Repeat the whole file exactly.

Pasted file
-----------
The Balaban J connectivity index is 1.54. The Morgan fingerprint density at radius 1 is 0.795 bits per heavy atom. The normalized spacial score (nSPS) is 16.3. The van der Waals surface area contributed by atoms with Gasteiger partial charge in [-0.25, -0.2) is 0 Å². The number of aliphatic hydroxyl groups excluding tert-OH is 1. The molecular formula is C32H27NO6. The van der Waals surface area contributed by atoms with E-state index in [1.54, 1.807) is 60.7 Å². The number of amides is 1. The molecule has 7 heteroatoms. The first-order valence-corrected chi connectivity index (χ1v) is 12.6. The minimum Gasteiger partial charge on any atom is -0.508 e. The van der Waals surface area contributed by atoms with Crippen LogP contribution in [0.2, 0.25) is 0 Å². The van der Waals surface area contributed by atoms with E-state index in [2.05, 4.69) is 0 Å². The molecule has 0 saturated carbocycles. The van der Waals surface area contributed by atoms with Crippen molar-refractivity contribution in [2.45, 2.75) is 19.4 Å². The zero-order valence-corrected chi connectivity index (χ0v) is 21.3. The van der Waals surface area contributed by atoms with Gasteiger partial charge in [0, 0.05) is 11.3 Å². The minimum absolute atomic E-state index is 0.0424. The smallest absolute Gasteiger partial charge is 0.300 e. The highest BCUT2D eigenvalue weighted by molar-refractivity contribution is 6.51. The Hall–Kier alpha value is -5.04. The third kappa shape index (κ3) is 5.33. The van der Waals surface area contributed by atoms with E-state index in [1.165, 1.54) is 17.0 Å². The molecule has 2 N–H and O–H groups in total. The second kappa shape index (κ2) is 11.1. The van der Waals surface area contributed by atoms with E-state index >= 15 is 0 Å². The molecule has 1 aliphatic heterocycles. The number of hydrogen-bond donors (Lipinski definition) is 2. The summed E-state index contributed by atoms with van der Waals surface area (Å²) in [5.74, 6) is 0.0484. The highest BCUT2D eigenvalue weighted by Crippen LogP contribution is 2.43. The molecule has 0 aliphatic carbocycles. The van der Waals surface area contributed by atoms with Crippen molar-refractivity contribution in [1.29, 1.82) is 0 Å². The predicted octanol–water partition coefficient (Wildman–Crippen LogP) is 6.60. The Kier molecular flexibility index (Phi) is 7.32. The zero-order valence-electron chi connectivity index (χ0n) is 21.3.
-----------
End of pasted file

The Balaban J connectivity index is 1.54. The Morgan fingerprint density at radius 1 is 0.795 bits per heavy atom. The normalized spacial score (nSPS) is 16.3. The van der Waals surface area contributed by atoms with Gasteiger partial charge in [-0.25, -0.2) is 0 Å². The number of aliphatic hydroxyl groups excluding tert-OH is 1. The molecular formula is C32H27NO6. The van der Waals surface area contributed by atoms with E-state index in [1.54, 1.807) is 60.7 Å². The number of amides is 1. The molecule has 7 heteroatoms. The first-order valence-corrected chi connectivity index (χ1v) is 12.6. The minimum Gasteiger partial charge on any atom is -0.508 e. The van der Waals surface area contributed by atoms with Crippen LogP contribution in [0.2, 0.25) is 0 Å². The van der Waals surface area contributed by atoms with E-state index in [2.05, 4.69) is 0 Å². The molecule has 0 saturated carbocycles. The van der Waals surface area contributed by atoms with Crippen molar-refractivity contribution in [2.45, 2.75) is 19.4 Å². The zero-order valence-corrected chi connectivity index (χ0v) is 21.3. The van der Waals surface area contributed by atoms with Gasteiger partial charge in [0, 0.05) is 11.3 Å². The minimum absolute atomic E-state index is 0.0424. The smallest absolute Gasteiger partial charge is 0.300 e. The highest BCUT2D eigenvalue weighted by molar-refractivity contribution is 6.51. The Hall–Kier alpha value is -5.04. The third kappa shape index (κ3) is 5.33. The van der Waals surface area contributed by atoms with E-state index in [1.165, 1.54) is 17.0 Å². The molecule has 2 N–H and O–H groups in total. The second kappa shape index (κ2) is 11.1. The van der Waals surface area contributed by atoms with E-state index >= 15 is 0 Å². The molecule has 1 aliphatic heterocycles. The number of hydrogen-bond donors (Lipinski definition) is 2. The summed E-state index contributed by atoms with van der Waals surface area (Å²) in [5.74, 6) is 0.0484. The highest BCUT2D eigenvalue weighted by Crippen LogP contribution is 2.43. The molecule has 0 aliphatic carbocycles. The van der Waals surface area contributed by atoms with Crippen molar-refractivity contribution in [1.29, 1.82) is 0 Å². The predicted octanol–water partition coefficient (Wildman–Crippen LogP) is 6.60. The Kier molecular flexibility index (Phi) is 7.32. The zero-order valence-electron chi connectivity index (χ0n) is 21.3.